“You’re out there with the cowboys”
Track suits and gloves of chestnut velour, anyone? Well, maybe in 1973 when Equus first cantered and careered into stage history. Now, we’ve lost the strutted hooves and it’s black Sculpt Tight leggings and sports bras. No matter, for this is a super fit production and the horses look the part. Do not, under any circumstances, think germinal, theatrical, War Horse, for director Emily Aboud achieves blinding drama.
Literally. Alan Strang (17) took a hoof pick to four horses and put out their eyes. (It was six in the original production but play fair with Bedlam’s space). Martin Dysart is the psychiatrist who gets inside Alan’s head to see what went ‘wrong’ and – maybe – to make him ‘well’. These are troubled and relative terms, as becomes extremely clear. Dysart reports Alan’s story as Alan tells it and is assisted by the testimony of parents, girlfriend and employer, and in so doing lays bare his own obsessions and vulnerability. This is one treatment plan where the word sacrificial does not beggar belief.
The two principals are admirable. Douglas Clark as Alan is lean, hurting, and his voice breaks from soft assent to pain and furious anger with remarkable force. His few scenes with Jill (Chloe Allen), his unexpected girl, are both tender and acutely awkward. He is also, in the extraordinary last scene of Act One, and alone with Equus, in complete control of what could be disastrously affected language. Charley Cotton plays Dysart as the decent doctor who has just about given up on the prescription ‘to heal thyself’. His dreadful marriage – to a Scottish dentist! – is as neatly dissected as his vain hopes to discover real pagan Greece in his Kodachrome snaps of Mount Olympus.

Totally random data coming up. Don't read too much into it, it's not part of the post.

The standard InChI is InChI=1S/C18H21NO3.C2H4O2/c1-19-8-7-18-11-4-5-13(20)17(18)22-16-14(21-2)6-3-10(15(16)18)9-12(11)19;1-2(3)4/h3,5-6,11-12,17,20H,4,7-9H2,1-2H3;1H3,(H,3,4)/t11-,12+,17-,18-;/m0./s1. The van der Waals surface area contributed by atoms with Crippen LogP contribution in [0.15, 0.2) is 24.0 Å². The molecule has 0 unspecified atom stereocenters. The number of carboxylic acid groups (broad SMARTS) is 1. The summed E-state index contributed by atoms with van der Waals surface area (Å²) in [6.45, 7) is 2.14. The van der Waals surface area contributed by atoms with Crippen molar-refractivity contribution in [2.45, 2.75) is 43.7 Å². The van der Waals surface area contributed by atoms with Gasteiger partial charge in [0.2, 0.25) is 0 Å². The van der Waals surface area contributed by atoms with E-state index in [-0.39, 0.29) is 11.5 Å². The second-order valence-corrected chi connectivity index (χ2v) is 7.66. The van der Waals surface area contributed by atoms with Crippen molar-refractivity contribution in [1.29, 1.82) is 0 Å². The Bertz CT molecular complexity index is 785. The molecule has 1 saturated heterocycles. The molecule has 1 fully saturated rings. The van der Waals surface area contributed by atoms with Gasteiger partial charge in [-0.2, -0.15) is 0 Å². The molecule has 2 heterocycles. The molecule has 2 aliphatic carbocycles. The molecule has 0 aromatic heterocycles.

Designer Emiline Beroud respects Peter Shaffer’s original setting. The cast is on stage throughout, sitting at the back or to the sides when not performing. The centre stage is railed off on two sides and provides consulting room and stable floor. The horse masks hang left and right. Bedlam cannot accommodate the back-drop of tiers of seats, as if in an old anatomy lecture theatre, so Dysart’s talk becomes more confessional than public spirited and – if anything – more characterised by what Shaffer called its ‘dry agony’.
And the visual action is extraordinarily effective. That’s a lot of rehearsal time, I reckon. Mimetic movement, snap-tight lighting (predominately blue) and an electric beat do deliver Shaffer’s choric element. When these horses move and when one is ridden you’re out there with the cowboys of Alan’s wishes. When it all goes dark, in between the strobe flashes, it’s a stampede of the mind.
Equus has an awesome reputation and that’s in the classical, God fearing sense of the word but its notoriety has probably gone and it might seize up and appear contrived. There was some first night stiffness to the supporting roles but for the most part this exacting production gives its language and ideas free rein and exciting liberty.
Reviewer: Alan Brown (Seen 3 March)
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